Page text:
Scrappy Trip-Along


I have enough projects half-done that I really ought not take on another one. But we all know how that works, right? The Scrappy Trip Around the World quilt has been flying around, and I’m afraid I caught the bug big-time.

If you don’t know what I’m talking about, check out photographs on the flickr group, or the tag “scrappytripalong” on Instagram. (In fact, even if you do know what it is, go check out those photos, because, WOW, are there some great blocks and quilts going together! I love how very different this quilt ends up from different people’s stashes.)

The idea for this pattern is basically to use up scraps — you cut strips 2 1/2″ x 16″ and put them together more or less at random. The pattern is really quite ingenious. I’ve really only just finished cutting, so I’ve only made a couple of strip sets so far: I’m going to do at least ten, and then pull out the iron and cut them into proper strips and make up squares.

Compared to a lot of people out there, I haven’t been quilting for all that long. And I tend to cut fabric as carefully (obsessively?) as I can, so I went through all my scraps pretty fast and didn’t have enough strips cut for the size quilt I wanted.

So I went through my “mistake” fabrics — you know the ones, the fabrics that looked great on the shelf or in the picture online, that showed up and made you wonder what you were thinking. Then I went through my fat quarter box and pulled a ton of Jo-Ann fat quarters that I bought on sale a few years ago, to so “something” with. And then, with absolutely perfect timing, two scrap packs I bought before I was even thinking about this quilt arrived in the mail, so I cut those all up and added them to the count!

In the end, I cut kind of a lot of fabric.

Why so many? I could tell you that it’s because Brenda, of Pink Castle Fabrics did the math to tell how many strips to cut for various sizes of quilts, and you need 336 strips for a queen-sized quilt. I could tell you that! I’m certainly planning on a queen-sized quilt.

But, um. I kind of just got caught up in the joy of hacking up scraps. I also tossed in every once in a while something that I really do like, so that I’ll be able to look at the quilt and find squares that I love hiding in all the scrappiness.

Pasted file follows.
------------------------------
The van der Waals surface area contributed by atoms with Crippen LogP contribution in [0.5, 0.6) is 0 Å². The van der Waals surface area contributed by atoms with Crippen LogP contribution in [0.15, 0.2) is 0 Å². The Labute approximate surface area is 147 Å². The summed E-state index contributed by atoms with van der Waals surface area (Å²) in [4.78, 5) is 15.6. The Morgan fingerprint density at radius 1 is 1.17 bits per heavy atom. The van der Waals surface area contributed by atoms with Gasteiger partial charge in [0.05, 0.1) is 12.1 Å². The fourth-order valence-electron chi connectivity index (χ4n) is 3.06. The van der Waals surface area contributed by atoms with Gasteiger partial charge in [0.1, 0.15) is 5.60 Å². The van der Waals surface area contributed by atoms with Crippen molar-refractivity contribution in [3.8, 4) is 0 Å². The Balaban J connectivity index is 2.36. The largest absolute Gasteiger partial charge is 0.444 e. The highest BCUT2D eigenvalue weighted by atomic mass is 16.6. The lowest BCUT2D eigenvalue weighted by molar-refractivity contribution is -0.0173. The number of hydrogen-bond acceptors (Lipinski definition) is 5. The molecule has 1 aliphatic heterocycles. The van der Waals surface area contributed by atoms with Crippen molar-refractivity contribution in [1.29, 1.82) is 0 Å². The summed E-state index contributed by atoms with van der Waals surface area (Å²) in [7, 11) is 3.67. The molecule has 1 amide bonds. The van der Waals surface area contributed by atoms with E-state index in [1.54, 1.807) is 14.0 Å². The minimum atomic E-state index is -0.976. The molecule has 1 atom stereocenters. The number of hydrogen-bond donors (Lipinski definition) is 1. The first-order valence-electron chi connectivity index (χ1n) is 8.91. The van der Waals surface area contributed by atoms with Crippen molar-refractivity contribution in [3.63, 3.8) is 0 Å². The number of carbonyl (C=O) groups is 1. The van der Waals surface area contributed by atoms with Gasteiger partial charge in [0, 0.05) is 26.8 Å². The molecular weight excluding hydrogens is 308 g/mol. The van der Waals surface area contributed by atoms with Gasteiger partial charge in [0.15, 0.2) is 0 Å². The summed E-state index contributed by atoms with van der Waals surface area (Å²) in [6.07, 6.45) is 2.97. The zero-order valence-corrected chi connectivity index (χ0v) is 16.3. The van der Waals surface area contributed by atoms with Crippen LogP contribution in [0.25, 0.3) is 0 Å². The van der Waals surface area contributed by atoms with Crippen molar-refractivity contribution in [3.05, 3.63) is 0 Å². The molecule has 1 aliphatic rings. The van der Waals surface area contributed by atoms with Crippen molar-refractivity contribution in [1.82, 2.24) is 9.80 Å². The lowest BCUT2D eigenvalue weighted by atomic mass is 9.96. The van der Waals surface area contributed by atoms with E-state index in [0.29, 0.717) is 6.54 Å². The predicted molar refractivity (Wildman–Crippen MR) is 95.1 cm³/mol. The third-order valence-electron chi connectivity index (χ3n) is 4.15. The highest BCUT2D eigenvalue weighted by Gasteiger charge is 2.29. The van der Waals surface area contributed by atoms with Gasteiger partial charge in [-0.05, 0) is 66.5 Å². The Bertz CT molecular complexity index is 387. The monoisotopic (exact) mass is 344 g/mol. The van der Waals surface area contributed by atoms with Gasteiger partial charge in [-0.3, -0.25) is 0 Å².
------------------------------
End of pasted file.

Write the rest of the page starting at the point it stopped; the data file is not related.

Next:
Now, this quilt thrives on randomness, and I’m really bad at random. So I cheated. I divided up my fabrics into color groups.
In case you’re wondering, I cut 74 Pink/Red/Orange, 74 Yellow/Green, 75 Blue/Purple, 38 Dark Browns, 40 Blacks, 71 Light Neutrals, and 20 OMGWTF ALL THE COLORS strips.

With this pre-color-selected setup, it’s really easy: all I have to do is make sure that each block contains one black or brown, and something from each other pile. Or two from one pile, if I’m feeling in a blue and purple mood. It makes putting together the blocks really easy for me, which it would not be at all if I had to pull from a giant pile on the floor.

I’m trying one new thing for this project: I’m using leaders and enders. I’ve got more than enough 2 1/2″ squares, between my own scraps and some mini-charm-packs I picked up from FatQuarterShop.

I’m using a shortcut for those, too: I’ve divided them into “light” and “dark” and made three piles of each. When I need to pick up another two squares, I match up whatever’s on top of those piles with whatever else is on top and looks best. So far, I’m getting quite a few of them, and it’s really satisfying. Not to mention, not having to hold down the thread ends every time I start a new strip? SO NICE.


I’ve still got a few Christmas presents that haven’t made it up here yet, and a finished quilt to show off on Friday, if I can get decent pictures between now and then.

Gifted and unblogged…

Though my semester was really pretty crazy, I did manage to finish a couple of other projects either in snatches of borrowed time or in mid-December, once my papers were all in.

The one I’m going to talk about here today was another Mabel Messenger Bag, which I put together using Perk Me Up fabrics — I saw them over the summer and instantly knew they were made for a friend of mine who loves all things chocolate and coffee. This collection? Pretty much perfect for her. She asked for a bag she could use for her knitting, and liked the Mabel bag I made over the summer: